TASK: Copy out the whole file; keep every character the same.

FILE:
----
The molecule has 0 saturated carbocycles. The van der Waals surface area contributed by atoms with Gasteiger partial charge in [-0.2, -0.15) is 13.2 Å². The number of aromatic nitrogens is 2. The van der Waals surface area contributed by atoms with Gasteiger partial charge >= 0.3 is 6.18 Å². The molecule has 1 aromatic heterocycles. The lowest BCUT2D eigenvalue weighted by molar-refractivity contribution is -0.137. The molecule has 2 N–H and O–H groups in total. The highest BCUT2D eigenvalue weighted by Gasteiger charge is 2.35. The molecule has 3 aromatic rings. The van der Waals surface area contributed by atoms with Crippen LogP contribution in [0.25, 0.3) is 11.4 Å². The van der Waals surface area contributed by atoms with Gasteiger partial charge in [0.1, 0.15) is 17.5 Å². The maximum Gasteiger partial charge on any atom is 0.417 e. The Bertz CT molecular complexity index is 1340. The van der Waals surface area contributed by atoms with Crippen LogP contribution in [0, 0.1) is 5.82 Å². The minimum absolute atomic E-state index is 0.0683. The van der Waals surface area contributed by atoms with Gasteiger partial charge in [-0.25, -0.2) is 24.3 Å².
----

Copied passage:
The molecule has 0 saturated carbocycles. The van der Waals surface area contributed by atoms with Gasteiger partial charge in [-0.2, -0.15) is 13.2 Å². The number of aromatic nitrogens is 2. The van der Waals surface area contributed by atoms with Gasteiger partial charge >= 0.3 is 6.18 Å². The molecule has 1 aromatic heterocycles. The lowest BCUT2D eigenvalue weighted by molar-refractivity contribution is -0.137. The molecule has 2 N–H and O–H groups in total. The highest BCUT2D eigenvalue weighted by Gasteiger charge is 2.35. The molecule has 3 aromatic rings. The van der Waals surface area contributed by atoms with Crippen LogP contribution in [0.25, 0.3) is 11.4 Å². The van der Waals surface area contributed by atoms with Gasteiger partial charge in [0.1, 0.15) is 17.5 Å². The maximum Gasteiger partial charge on any atom is 0.417 e. The Bertz CT molecular complexity index is 1340. The van der Waals surface area contributed by atoms with Crippen LogP contribution in [0, 0.1) is 5.82 Å². The minimum absolute atomic E-state index is 0.0683. The van der Waals surface area contributed by atoms with Gasteiger partial charge in [-0.25, -0.2) is 24.3 Å².